To help us provide you with free impartial advice, we may earn a commission if you buy through links on our site. Learn more

ViewSonic Pro8200 review

Our Rating :
Price when reviewed : £880
inc VAT

A great-value 1080p projector with good image quality. It's also very cheap to run, but for only a little more, Epson's EH-TW2900 is a serious rival.


1,920×1,080 resolution, 2,000 ANSI lumens, 122x333x265mm, 3.9kg

It’s easy to get excited about a product because of its specifications and price and, having seen the Pro8200’s credentials, we could hardly wait for it to arrive in our labs. For well under £900, this home cinema projector breaks new ground for the features you can expect on a tighter budget.

We’ve seen cheaper 1080p projectors, namely Optoma’s HD200x, but ViewSonic’s Pro8200 blows that out of the water – on paper at least. Beyond the 1,920×1,080 resolution is a native 2,000:1 contrast ratio, and a brightness of 2,000 lumens. The HD200x has a rather paltry contrast ratio of 350:1, and 1,500 lumens.

We wouldn’t call the Pro8200 a looker, although it’s stylish enough. The lens is on the right, and has manual focus and zoom adjustments. The lack of lens shift could be a pain if you’d prefer to install it off-centre, although lens shift is virtually unheard of with single-chip DLP projectors. The 1.5x zoom isn’t the biggest we’ve seen and means you’ll get only a 1m image with a 1.2m throw distance.

We mention this as the Pro8200 projects its image higher than the average projector, so placing it on a coffee table is about the right height to avoid the image appearing too high on your wall or screen. There’s auto keystone, but anyone that cares about image quality will want to project square-on to their screen. Your only other option is to mount it on your ceiling: if you do, you’ll probably appreciate the 12V trigger for an electric screen. If you don’t, you’ll appreciate the bundled carry case to protect the Pro8200 when you’re not using it.

We were impressed how quickly the projector warmed up, and how quiet the fan was in standard mode. The £120 lamp is claimed to last for 4,000 hours in this mode, which equates to just 3p per hour. In economy mode, you should get an extra 2,000 hours, or 2p per hour.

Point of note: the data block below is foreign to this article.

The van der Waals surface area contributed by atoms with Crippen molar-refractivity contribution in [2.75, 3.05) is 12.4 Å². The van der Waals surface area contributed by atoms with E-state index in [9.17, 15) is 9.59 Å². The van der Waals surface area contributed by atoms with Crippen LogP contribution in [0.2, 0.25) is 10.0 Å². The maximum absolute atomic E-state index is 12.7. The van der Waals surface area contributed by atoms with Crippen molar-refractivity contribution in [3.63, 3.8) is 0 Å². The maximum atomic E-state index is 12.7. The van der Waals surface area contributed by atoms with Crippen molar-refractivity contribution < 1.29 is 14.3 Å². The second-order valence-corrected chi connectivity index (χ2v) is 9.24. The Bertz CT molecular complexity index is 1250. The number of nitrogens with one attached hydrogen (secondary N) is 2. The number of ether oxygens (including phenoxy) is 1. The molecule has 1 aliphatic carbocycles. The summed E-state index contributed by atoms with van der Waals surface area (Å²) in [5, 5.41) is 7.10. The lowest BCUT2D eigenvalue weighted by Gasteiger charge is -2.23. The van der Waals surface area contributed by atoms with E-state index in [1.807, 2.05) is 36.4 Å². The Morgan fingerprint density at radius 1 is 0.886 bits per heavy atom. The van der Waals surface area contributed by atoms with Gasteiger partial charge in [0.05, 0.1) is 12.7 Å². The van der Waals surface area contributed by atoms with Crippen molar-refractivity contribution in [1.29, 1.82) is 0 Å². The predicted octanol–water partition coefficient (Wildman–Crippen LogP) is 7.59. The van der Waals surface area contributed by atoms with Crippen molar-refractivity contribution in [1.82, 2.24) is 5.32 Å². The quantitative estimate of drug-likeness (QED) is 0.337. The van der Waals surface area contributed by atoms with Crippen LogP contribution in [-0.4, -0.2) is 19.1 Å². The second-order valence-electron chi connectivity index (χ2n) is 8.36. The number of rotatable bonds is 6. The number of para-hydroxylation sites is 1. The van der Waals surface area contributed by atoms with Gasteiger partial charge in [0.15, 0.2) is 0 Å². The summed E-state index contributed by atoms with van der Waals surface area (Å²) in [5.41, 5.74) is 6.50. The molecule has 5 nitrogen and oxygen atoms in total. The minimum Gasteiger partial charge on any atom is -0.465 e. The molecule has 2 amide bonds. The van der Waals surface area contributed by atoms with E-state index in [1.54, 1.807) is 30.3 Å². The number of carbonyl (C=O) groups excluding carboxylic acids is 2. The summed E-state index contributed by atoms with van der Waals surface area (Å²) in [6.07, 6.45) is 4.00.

Most people will use one or both of the HDMI 1.3 inputs (there’s no 3D support, sadly), rather than the twin VGA inputs. A VGA output is unlikely to be much use for home users, nor the serial port. The USB port is for firmware upgrades, rather than playing back video or photos.

There are a variety of image presets, including Brightest, Theatre and Dark Room. The latter proved the best for watching movies with the lights off, but we were pleased to see two user presets, which even have dedicated buttons on the well-designed remote control. Quality settings are comprehensive enough for those who like to tweak: there are individual red, green and blue levels, plus saturation, gamma, hue and sharpness controls.

In fact, the only setting missing is motion smoothing. In general, movies look fine, but we did notice juddering which wasn’t simply caused by their 24fps frame rate. Essentially, if you want to watch fast-moving sports, this isn’t the ideal choice.

Image quality is great for the price: the image is sharp, details look crisp, and contrast is more than acceptable. You can adjust the contrast and saturation to your own personal taste, whether that’s natural-looking skin tones or ultra-vibrant colours. The only problem we saw on our test unit was a slight dark patch on the left-hand side, although this was only noticeable in our test patterns.

As this is a DLP projector, we inevitably saw the rainbow effect in high-contrast scenes, and it’s worth trying to arrange a viewing if you don’t know if you’re susceptible to this annoying side-effect. However, if you’re not, or you tend to avoid film noir, this is a great projector for the money. We expect the price to drop in a month or so, which will make it even better value, but don’t overlook Epson’s LCD-based EH-TW2900 which has also dropped in price recently, making it little more than the Pro8200 currently. Since this has lens shift (both horizontal and vertical) and has no potential for the rainbow effect, the extra cost could well be worth it if you need to mount your projector off-centre and can’t live with DLP.


Price £880
Rating ****
Award Budget Buy


Projector technology DLP
Lamp brightness 2,000 ANSI lumens
Lamp life 4,000
Lamp life in economy mode 6,000
Contrast ratio 2,000:1


Native resolution 1,920×1,080
Max compressed resolution 1,920×1,080
Aspect ratio 16:9
Other aspect ratios 4:3
Max diagonal at 7ft 66in
Throw ratio 1.4:1 to 2.14:1
Optical zoom 1.5x
Projection distance 0.9m to 10m
Mirror image yes
Invert image yes
Lens shift horizontal N/A
Lens shift vertical N/A
HD Ready yes


VGA input yes
DVI input No
Sound inputs 2×3.5mm, phono, 3.5mm mic
Composite input yes
S-video input yes
HDMI input yes
PAL support yes
SECAM support yes
NTSC support yes
Audio output 3.5mm
Video output VGA
Others inputs/outputs USB port, RS232, DC 12V trigger


Noise (in normal use) 31dB(A)
Size 122x333x265mm
Weight 3.9kg
Internal speakers yes (10W stereo)
Extras remote, cables (power, HDMI, VGA), carry case, lens cap
Remote special features Function button, colour modes, test patterns, two user modes
Power consumption standby 0W
Power consumption on 300W


Lamp cost (inc VAT) £122
Lamp supplier
Lamp cost per hour of use £0.03
Lamp cost per hour of use (economy) £0.02

Buying Information

Price £880

Read more